March Race to Feature First Paratriathlon Prize Purse in ITU History

Paratriathletes will compete in Sarasota for their share of $60,000.

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USA Triathlon announced yesterday the first professional prize purse for paratriathletes in ITU history. 

Podium finishers at the Sarasota-Bradenton ITU Paratriathlon World Cup in Florida on March 22 will receive prize money equal to the elite World Cup race taking place that same day. However, the individual winners won’t be taking home quite as much as the elite winners, because the $60,000 will be spread across the six categories. The winner in each of six paratriathlon categories will receive $2,143. Runners-up will receive $1,286, and third-place finishers will receive $857. Sighted guides competing alongside athletes with visual impairments will also receive equivalent winnings. The funding comes from USAT corporate partners, as well as private donors and marks the first elite paratriathlon prize purse in ITU history.

This is the first time an ITU race will include prize money, but it isn’t the first time paratriathletes have been given the opportunity to take home prize money. Last year USAT, along with Toyota and the Challenged Athletes Foundation, combined to offer $36,750 at the 2019 Toyota USA Paratriathlon National Championships in Long Beach, California.

According to a number of paratriathletes, a chance to earn prize money is huge for them, given the challenge of  balancing training and travel demands with the need to earn a living. This can be particularly tricky for paratriathletes, who often have fewer opportunities for prize money or sponsorship funding. There are grants from organizations like the Challenged Athletes Foundation, Dare2Tri, and USA Triathlon, but those are mostly aimed at helping athletes get started, and aren’t designed for athletes to live off of. USA Triathlon will also reimburse some travel if a paratriathlete performs well at an ITU event.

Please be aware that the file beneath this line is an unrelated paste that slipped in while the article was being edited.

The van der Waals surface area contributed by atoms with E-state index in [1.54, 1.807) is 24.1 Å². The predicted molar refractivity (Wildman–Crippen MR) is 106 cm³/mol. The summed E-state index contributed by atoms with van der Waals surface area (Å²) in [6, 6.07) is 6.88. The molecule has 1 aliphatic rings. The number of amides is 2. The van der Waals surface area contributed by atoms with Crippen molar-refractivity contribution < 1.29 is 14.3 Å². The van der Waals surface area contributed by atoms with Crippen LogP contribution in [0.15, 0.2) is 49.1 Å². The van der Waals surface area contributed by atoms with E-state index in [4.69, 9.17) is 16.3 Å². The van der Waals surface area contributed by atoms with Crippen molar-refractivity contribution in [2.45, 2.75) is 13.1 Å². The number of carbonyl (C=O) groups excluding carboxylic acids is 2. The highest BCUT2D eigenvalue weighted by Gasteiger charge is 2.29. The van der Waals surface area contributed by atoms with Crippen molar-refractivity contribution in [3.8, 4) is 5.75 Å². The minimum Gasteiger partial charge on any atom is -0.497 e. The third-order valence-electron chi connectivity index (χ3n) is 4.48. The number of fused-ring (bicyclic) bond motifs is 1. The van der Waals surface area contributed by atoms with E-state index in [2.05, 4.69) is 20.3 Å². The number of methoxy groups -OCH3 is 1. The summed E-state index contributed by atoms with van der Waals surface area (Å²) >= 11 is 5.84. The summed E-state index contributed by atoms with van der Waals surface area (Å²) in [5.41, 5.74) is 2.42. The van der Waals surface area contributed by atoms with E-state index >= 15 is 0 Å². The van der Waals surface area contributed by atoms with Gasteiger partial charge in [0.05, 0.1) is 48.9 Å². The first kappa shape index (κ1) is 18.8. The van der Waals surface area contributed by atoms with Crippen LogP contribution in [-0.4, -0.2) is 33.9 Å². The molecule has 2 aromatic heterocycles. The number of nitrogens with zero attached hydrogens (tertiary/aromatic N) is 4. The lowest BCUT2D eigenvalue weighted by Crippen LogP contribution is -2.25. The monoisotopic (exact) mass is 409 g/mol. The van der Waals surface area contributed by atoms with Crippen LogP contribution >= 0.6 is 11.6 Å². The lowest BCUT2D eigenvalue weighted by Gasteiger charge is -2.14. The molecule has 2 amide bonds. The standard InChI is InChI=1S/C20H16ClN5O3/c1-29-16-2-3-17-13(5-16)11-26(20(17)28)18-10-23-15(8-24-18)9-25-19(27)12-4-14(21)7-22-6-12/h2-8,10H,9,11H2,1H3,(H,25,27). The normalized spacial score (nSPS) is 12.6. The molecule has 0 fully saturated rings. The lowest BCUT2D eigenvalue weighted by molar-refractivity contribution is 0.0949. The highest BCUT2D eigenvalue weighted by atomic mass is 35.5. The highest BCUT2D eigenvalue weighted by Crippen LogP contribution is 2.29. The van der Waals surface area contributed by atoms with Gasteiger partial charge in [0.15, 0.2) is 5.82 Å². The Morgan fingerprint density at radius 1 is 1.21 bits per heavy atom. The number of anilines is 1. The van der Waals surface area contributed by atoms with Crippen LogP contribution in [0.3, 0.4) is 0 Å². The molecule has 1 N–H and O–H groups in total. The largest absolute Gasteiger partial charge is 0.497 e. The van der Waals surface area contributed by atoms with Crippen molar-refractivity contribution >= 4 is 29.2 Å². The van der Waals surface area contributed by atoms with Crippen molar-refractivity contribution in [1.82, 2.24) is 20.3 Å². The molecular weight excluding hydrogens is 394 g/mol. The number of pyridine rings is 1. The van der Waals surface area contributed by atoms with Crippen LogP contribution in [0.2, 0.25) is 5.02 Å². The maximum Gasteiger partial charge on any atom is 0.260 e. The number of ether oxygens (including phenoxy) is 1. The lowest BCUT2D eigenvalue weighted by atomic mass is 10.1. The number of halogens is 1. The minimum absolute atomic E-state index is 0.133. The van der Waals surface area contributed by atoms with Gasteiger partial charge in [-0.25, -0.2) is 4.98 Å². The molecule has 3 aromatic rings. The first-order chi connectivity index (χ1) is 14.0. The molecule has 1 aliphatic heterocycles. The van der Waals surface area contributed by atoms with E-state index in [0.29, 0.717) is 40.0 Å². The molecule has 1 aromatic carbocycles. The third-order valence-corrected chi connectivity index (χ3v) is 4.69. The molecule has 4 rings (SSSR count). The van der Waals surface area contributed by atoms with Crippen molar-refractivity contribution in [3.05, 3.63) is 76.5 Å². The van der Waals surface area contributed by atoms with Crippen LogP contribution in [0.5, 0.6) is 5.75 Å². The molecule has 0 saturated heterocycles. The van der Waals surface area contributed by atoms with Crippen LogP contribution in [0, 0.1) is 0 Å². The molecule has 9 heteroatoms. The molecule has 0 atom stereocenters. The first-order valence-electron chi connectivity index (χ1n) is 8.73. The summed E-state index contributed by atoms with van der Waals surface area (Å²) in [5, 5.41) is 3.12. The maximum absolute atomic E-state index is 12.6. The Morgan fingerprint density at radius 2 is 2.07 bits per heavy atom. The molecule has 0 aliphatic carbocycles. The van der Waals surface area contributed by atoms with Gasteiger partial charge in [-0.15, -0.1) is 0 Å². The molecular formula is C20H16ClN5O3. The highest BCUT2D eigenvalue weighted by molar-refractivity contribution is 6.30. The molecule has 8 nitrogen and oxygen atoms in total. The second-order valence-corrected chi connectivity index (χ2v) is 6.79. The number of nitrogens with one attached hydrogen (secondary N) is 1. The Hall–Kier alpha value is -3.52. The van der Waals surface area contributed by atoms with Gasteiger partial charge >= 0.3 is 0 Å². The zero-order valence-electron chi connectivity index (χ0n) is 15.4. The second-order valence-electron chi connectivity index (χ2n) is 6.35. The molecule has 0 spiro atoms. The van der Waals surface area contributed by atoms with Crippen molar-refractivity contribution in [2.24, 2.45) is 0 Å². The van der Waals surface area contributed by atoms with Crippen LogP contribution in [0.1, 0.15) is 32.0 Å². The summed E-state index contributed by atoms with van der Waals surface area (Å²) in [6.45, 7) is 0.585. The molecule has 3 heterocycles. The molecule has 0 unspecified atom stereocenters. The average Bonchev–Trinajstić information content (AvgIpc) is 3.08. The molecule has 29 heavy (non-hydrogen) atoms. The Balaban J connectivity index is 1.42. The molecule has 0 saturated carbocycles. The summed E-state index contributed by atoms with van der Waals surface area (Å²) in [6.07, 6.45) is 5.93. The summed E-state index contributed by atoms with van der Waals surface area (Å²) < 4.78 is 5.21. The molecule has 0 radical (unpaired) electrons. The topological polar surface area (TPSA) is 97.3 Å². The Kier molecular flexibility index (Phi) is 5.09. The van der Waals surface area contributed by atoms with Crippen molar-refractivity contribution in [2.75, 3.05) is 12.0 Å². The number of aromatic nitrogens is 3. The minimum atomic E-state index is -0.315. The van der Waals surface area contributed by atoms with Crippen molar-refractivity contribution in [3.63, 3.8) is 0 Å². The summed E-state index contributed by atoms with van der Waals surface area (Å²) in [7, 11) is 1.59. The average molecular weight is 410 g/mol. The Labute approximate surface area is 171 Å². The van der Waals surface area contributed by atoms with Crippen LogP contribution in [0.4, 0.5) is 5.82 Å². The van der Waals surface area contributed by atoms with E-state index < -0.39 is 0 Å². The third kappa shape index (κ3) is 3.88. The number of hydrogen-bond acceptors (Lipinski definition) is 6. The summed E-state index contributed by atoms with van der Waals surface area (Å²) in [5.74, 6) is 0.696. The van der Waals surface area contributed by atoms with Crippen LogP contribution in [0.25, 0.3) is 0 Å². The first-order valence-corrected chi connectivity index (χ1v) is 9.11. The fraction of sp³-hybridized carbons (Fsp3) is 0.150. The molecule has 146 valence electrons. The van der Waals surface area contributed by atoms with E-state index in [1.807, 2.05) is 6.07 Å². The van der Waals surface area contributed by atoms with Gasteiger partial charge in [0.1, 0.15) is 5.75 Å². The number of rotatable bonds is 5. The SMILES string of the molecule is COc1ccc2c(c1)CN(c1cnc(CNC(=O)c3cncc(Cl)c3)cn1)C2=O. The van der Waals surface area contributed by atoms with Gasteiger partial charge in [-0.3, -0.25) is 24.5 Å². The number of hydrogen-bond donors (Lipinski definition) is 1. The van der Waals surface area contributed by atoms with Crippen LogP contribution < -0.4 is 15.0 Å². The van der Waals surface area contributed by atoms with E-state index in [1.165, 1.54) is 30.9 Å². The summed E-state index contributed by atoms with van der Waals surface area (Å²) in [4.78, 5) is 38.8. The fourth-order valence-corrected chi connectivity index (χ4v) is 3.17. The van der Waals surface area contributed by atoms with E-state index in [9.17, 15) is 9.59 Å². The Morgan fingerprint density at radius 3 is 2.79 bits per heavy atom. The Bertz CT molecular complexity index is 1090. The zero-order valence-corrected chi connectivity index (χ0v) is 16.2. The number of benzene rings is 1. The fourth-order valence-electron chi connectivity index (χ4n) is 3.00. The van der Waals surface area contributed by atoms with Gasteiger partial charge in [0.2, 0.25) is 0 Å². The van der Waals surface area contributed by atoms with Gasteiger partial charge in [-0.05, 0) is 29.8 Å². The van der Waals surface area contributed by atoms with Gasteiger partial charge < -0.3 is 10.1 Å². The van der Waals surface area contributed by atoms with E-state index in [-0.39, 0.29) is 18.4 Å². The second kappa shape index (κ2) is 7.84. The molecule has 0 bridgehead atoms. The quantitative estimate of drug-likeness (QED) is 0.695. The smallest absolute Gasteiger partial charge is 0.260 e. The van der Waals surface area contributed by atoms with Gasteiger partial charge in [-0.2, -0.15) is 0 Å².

American Melissa Stockwell, who has competed in the Paralympics both in swimming and in triathlon and is working toward qualifying for the 2020 Tokyo Paralympics, says this is a huge step in the right direction.

“None of us are making a living off of our sport,” she says. “It’s impossible to do. USAT taking the step to have a prize purse for the very first time at the World Cup is huge. I’m glad that the USA is leading the way, and hopefully some other countries can step up and do the same.”

“Many elite paratriathletes, both in the US and internationally, sacrifice financial stability to chase world class performances and compete around the globe as professionals,” said USAT CEO Rocky Harris in the press release. “USA Triathlon, with the support of the ITU and the US Olympic & Paralympic Committee, is committed to recognizing their achievements and we are thrilled to take this important step to continue to advance paratriathlon in the United States and around the world.”

The Sarasota-Bradenton ITU Triathlon Paratriathlon World Cup will feature athletes from all over the world as they work toward qualification for the Tokyo Olympics. Paratriathlon was added to the Paralympic lineup at the 2016 Rio Games, making Tokyo the second opportunity for triathletes to compete at the Paralympic level. This summer, the paratriathlon will take place on Aug. 29 and 30, with the PTS4 (moderate impairments) men, PTS2 (severe impairments) women and PTVI (blind) men and women in action in Odaiba Park on the first day, followed by the men and women’s PTWC (wheelchair users) and PTS5 (mild impairments) races.


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